The project aims at implementing a novel multidisciplinary approach to investigate the requirements, at the molecular-structure level, for viable (bactericidal) candidates for vaccine assays and developing bioinformatics tools to predict compliance with such requirements, starting from information generated in previous projects by members of the consortium.
High throughput cloning and expression of large sets of genomic ORFs has become a preferred industrial strategy for genome-wide searches of new vaccine candidates. For invasive infections in particular, the aim is to find proteins eliciting antibodies capable of binding to the bacterial cell surface and, through interaction with the complement system, effectively kill the bacteria. However, current data accumulating from reverse vaccinology studies (targeting of possible vaccine candidates starting from genomic information) show that only a small fraction of surface-exposed proteins appears to elicit antibodies with bactericidal activity.
The BacAbs project will undertake a systematic analysis of sequence, structure, dynamics and interactions of selected protein targets using as model system serogroup-B Neisseria meningitidis, a pathogen causing septicemia and meningitis for which no effective vaccine exists.
The Consortium comprises an industrial partner with extensive experience on vaccine development –Novartis Vaccines and Diagnostics, Italy-, three small or medium enterprises with strong expertises on several of the key technological aspects of the project –ASLA Biotech, Latvia; Bio-Xtal, France; INFOCIENCIA, Spain), and five academic partners with groups having internationally recognized tracks on experimental and theoretical studies of protein structure and interactions (Universitat Autònoma de Barcelona, Spain; Consiglio Nazionale delle Ricerche, Italy; International University Bremen, Germany; Università degli Studi di Milano, Italy; Universiteit Utrecht, Netherlands).
With a duration of three years, the project is supported by funding under the Sixth Research Framework Programme of the European Union.
Octavi López Coronado | alfa
Lego-like wall produces acoustic holograms
17.10.2016 | Duke University
New evidence on terrestrial and oceanic responses to climate change over last millennium
11.10.2016 | University of Granada
A multi-institutional research collaboration has created a novel approach for fabricating three-dimensional micro-optics through the shape-defined formation of porous silicon (PSi), with broad impacts in integrated optoelectronics, imaging, and photovoltaics.
Working with colleagues at Stanford and The Dow Chemical Company, researchers at the University of Illinois at Urbana-Champaign fabricated 3-D birefringent...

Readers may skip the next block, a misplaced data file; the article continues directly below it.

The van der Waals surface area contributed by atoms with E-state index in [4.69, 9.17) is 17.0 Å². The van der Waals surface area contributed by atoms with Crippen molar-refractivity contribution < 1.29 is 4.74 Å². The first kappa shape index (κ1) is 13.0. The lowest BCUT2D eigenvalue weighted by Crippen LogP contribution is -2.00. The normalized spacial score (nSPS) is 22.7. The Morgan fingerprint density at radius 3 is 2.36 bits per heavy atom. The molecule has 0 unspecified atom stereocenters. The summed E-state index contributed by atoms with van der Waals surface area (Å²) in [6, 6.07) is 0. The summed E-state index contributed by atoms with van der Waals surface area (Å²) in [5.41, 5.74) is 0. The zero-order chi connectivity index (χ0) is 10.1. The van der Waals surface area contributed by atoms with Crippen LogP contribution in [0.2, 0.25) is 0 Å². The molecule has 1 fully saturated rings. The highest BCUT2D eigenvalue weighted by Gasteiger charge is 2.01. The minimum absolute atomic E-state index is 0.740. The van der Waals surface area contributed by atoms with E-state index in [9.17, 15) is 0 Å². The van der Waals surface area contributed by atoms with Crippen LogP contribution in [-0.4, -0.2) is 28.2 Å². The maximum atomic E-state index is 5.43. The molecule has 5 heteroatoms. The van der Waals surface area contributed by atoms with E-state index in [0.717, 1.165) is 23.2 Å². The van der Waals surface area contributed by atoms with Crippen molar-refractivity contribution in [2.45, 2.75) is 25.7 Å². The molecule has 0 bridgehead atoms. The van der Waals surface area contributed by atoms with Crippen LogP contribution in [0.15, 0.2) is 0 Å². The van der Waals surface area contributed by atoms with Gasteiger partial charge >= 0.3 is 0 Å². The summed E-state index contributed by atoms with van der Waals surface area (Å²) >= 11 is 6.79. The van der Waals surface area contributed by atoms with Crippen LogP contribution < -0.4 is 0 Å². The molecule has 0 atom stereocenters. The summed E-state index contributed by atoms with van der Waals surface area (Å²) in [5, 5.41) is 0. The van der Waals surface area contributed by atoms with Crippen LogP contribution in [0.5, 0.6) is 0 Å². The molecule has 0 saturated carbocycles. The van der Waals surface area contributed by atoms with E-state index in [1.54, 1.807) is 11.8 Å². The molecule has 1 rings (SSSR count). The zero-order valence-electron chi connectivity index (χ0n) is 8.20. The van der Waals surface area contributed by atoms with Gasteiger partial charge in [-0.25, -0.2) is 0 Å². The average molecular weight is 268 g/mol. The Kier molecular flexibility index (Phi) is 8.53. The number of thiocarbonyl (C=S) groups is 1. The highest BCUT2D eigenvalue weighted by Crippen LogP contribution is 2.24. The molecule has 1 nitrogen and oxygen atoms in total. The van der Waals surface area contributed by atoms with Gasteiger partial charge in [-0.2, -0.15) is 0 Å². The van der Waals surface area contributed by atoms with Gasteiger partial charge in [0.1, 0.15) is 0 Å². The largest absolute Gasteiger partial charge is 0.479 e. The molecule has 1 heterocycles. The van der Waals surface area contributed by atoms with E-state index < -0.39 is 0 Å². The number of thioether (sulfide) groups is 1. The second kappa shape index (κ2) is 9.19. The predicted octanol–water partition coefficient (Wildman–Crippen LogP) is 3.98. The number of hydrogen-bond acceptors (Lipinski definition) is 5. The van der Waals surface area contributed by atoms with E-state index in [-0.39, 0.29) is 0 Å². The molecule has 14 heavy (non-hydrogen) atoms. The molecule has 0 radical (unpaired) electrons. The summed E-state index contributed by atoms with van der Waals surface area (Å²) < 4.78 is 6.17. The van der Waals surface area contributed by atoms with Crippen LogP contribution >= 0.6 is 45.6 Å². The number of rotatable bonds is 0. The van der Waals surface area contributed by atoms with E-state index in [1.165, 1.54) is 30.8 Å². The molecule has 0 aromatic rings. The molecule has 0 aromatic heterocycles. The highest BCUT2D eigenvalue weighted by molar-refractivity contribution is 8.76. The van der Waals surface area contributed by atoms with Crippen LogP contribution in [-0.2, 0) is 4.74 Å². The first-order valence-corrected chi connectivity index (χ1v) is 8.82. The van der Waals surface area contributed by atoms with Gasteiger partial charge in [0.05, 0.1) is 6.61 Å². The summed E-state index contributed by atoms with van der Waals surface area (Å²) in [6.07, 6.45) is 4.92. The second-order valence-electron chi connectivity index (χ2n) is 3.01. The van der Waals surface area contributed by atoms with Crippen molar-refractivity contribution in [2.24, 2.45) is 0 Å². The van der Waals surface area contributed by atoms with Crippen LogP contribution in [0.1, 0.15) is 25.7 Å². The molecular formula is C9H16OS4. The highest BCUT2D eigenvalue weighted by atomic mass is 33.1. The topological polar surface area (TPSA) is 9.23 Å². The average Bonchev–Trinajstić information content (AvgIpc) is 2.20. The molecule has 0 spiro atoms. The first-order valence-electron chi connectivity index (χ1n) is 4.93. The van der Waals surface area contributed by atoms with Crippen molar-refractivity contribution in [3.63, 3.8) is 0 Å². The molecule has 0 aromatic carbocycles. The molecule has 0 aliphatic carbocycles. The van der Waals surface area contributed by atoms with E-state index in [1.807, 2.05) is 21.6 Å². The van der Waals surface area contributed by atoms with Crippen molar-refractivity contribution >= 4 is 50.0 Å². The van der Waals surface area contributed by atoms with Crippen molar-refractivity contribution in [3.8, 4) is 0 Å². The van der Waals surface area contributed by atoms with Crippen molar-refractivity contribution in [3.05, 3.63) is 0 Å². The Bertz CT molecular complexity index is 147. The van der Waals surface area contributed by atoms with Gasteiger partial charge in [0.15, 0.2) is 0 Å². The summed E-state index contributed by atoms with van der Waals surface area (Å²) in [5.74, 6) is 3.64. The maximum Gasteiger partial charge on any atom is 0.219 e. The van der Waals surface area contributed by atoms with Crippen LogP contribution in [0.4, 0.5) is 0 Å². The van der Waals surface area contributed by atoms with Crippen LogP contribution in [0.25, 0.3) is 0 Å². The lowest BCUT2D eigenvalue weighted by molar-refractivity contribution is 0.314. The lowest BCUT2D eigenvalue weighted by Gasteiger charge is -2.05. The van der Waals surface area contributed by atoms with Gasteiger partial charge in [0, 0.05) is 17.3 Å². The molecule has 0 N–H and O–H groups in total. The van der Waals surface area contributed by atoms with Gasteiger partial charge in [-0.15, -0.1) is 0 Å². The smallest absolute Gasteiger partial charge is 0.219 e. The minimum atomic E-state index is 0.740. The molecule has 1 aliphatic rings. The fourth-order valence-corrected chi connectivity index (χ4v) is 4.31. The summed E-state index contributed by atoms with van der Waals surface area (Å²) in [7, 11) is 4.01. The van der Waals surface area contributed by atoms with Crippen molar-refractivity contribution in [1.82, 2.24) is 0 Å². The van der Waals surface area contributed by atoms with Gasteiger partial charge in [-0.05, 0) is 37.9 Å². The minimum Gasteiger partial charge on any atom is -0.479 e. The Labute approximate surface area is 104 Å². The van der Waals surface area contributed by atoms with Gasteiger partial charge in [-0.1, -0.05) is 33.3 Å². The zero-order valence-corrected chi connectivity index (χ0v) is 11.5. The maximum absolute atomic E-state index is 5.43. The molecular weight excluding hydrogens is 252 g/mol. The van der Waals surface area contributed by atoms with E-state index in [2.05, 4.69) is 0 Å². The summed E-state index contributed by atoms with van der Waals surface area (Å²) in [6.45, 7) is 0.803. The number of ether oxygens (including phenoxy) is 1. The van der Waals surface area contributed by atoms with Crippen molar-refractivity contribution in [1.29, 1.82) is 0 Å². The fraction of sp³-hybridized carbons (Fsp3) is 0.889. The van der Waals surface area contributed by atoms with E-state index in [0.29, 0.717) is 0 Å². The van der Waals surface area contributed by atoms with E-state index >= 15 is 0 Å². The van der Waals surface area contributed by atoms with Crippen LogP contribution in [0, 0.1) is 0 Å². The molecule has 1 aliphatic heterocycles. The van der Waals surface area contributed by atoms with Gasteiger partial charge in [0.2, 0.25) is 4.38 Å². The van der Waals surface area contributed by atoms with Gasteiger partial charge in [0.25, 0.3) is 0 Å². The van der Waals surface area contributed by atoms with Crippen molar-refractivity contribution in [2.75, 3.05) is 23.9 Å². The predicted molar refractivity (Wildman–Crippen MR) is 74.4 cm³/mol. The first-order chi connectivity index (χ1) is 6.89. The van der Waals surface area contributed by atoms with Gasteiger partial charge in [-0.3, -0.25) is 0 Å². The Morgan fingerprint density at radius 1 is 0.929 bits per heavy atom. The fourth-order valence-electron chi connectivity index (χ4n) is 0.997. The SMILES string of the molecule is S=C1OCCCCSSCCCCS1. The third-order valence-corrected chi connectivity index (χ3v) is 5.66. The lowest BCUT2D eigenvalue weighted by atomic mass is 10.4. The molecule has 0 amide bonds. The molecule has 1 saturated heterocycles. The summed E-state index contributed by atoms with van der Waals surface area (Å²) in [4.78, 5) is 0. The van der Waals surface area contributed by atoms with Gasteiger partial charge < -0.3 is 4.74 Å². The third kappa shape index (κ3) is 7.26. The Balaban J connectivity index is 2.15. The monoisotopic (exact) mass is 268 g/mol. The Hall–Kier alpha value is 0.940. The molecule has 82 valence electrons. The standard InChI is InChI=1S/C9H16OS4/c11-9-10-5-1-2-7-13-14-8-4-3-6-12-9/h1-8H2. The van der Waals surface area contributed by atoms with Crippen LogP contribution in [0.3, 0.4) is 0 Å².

In experiments with magnetic atoms conducted at extremely low temperatures, scientists have demonstrated a unique phase of matter: The atoms form a new type of quantum liquid or quantum droplet state. These so called quantum droplets may preserve their form in absence of external confinement because of quantum effects. The joint team of experimental physicists from Innsbruck and theoretical physicists from Hannover report on their findings in the journal Physical Review X.
“Our Quantum droplets are in the gas phase but they still drop like a rock,” explains experimental physicist Francesca Ferlaino when talking about the...
The Max Planck Institute for Physics (MPP) is opening up a new research field. A workshop from November 21 - 22, 2016 will mark the start of activities for an innovative axion experiment. Axions are still only purely hypothetical particles. Their detection could solve two fundamental problems in particle physics: What dark matter consists of and why it has not yet been possible to directly observe a CP violation for the strong interaction.
The “MADMAX” project is the MPP’s commitment to axion research. Axions are so far only a theoretical prediction and are difficult to detect: on the one hand,...
Broadband rotational spectroscopy unravels structural reshaping of isolated molecules in the gas phase to accommodate water
In two recent publications in the Journal of Chemical Physics and in the Journal of Physical Chemistry Letters, researchers around Melanie Schnell from the Max...
The efficiency of power electronic systems is not solely dependent on electrical efficiency but also on weight, for example, in mobile systems. When the weight of relevant components and devices in airplanes, for instance, is reduced, fuel savings can be achieved and correspondingly greenhouse gas emissions decreased. New materials and components based on gallium nitride (GaN) can help to reduce weight and increase the efficiency. With these new materials, power electronic switches can be operated at higher switching frequency, resulting in higher power density and lower material costs.
Researchers at the Fraunhofer Institute for Solar Energy Systems ISE together with partners have investigated how these materials can be used to make power...
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